In Lisotto v. New Prime Inc., the United States Court of Appeals for the Fourth Circuit concluded in a ruling on May 3, 2016, that certain provisions within the Federal Motor Carrier Safety Administration (FMCSA) regulations do not always apply when issues arise under the Americans with Disabilities Act (ADA).
John Lisotto, a South Carolina Department of Corrections employee, applied for a job as a long-distance truck driver with Prime, Inc. (Prime). He was an experienced commercial driver, with about seven years of prior driving experience throughout the United States. A few weeks after applying for the position, Lisotto received an email from a Prime recruiter approving him for an orientation program and informing him of components of the hiring process, including a drug screening.
Previously diagnosed with narcolepsy, Lisotto was taking a type of amphetamine as medication to control his symptoms. Before his orientation with Prime, Lisotto obtained a letter from his personal physician explaining his diagnosis and prescribed medication. The physician also stated that “the prescribed medication would not adversely affect [Lisotto’s] ability to safely operate a commercial motor vehicle.”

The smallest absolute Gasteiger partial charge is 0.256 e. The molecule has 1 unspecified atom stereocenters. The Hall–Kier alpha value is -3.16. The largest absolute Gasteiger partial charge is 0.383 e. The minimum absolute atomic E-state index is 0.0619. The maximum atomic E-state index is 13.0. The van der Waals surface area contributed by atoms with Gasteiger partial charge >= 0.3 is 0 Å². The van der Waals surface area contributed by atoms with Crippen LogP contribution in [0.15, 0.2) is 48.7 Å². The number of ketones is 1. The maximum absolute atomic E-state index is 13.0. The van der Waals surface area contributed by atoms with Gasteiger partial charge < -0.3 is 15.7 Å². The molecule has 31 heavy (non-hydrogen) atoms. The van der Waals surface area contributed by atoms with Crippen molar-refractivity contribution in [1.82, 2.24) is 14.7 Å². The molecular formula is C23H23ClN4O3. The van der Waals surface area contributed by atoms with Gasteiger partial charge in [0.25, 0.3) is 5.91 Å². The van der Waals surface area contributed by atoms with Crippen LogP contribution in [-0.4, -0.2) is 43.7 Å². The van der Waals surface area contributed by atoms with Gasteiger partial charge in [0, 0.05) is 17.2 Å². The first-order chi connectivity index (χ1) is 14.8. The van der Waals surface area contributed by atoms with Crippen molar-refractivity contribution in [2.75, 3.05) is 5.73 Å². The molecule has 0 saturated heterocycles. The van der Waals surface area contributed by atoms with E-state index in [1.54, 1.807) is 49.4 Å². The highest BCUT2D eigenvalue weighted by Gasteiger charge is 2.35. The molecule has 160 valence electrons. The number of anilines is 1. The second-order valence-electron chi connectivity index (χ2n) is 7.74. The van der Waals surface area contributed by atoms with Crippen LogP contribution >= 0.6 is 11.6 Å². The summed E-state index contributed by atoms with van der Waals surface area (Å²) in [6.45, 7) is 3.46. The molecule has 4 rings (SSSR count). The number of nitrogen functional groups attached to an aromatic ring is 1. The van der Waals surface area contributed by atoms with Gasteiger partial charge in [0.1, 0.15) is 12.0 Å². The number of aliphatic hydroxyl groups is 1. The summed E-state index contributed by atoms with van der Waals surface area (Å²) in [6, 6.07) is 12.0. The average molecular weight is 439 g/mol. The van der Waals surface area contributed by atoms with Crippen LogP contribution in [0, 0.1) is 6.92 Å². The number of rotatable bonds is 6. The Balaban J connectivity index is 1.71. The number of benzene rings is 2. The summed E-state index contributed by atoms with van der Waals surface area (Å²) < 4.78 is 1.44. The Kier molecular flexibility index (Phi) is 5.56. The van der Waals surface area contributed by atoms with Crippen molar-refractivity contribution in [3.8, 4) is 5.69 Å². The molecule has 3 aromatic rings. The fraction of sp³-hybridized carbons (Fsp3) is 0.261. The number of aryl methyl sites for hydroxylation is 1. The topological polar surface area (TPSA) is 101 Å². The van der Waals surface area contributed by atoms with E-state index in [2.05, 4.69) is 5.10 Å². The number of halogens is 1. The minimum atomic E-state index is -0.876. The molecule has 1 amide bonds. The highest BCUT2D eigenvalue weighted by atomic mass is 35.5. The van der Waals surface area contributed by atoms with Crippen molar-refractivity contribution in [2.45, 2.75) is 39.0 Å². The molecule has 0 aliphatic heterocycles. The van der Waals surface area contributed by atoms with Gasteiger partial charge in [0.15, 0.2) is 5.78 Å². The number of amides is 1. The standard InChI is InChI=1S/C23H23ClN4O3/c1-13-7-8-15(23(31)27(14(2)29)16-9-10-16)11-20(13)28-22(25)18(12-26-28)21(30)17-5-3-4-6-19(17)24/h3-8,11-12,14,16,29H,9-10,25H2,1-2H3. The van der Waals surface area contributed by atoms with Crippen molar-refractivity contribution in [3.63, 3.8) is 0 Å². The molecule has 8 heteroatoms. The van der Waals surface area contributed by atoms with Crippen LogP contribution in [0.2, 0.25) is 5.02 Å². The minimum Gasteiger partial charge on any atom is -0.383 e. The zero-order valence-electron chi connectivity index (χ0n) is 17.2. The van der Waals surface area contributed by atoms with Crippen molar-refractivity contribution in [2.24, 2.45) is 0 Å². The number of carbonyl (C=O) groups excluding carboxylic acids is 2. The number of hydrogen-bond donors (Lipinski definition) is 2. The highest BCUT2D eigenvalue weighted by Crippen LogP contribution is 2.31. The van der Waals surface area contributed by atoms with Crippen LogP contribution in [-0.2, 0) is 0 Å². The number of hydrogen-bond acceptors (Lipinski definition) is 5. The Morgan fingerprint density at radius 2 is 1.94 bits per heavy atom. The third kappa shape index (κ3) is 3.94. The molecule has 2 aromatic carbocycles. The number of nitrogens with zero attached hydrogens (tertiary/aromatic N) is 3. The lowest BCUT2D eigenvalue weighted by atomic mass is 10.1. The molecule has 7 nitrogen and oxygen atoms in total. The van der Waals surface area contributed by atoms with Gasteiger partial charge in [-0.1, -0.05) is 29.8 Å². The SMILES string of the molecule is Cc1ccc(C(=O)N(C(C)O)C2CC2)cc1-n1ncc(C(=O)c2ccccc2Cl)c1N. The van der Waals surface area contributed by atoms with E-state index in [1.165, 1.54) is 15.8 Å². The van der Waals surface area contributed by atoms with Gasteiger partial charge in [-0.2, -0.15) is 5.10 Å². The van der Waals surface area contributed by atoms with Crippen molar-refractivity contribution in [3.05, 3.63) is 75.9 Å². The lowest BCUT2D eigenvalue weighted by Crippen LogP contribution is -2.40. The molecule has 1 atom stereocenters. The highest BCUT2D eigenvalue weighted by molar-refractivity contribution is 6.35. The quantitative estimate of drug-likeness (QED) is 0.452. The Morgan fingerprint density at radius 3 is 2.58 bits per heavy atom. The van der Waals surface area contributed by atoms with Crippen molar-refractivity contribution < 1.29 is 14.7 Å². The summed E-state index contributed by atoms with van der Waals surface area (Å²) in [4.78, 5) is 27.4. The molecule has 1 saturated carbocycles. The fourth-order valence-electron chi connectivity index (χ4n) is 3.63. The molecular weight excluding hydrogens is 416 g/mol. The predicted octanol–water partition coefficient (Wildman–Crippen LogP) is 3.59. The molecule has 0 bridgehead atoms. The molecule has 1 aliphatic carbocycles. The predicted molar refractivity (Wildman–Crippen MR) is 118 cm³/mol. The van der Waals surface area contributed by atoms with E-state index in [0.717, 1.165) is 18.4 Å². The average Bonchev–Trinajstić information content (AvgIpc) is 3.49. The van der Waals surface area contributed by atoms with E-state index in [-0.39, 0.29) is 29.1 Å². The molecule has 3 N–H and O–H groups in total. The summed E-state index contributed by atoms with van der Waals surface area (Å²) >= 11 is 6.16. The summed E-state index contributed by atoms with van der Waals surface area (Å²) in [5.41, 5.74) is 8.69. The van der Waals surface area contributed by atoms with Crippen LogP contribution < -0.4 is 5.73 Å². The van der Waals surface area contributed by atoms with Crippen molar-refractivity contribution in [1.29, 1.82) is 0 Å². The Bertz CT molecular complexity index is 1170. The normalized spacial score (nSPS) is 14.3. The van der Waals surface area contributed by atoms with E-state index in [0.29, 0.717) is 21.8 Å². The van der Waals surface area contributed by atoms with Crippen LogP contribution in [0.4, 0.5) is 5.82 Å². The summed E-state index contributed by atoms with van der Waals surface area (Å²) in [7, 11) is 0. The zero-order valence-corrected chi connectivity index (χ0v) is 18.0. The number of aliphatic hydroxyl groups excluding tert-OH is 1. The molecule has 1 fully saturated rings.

Once Lisotto arrived at Prime’s orientation, he reported for his physical examination and drug test. He explained his medical condition and prescription to Prime’s medical examiner and gave him the letter from his personal physician. Prime’s medical examiner noted that Lisotto would need to stop taking his current medication for at least one month and switch to an alternative prescription to treat his narcolepsy. He advised Lisotto to take the new alternative prescription for at least six weeks and “document [his] stability” on the new medication before starting work for Prime. At no point did Prime’s medical examiner indicate to Lisotto that he would be disqualified from working at Prime because of his condition.
Lisotto continued with orientation, and about an hour after his medical examination, a nurse informed him that “he could not work for Prime because he had tested positive for amphetamines.” Like the medical examiner, the nurse told Lisotto that he should switch medications and wait for six weeks to determine the impact of the new drugs. At that point, Lisotto returned home and followed those directions—his personal physician changed his prescription to the new drug approved by Prime.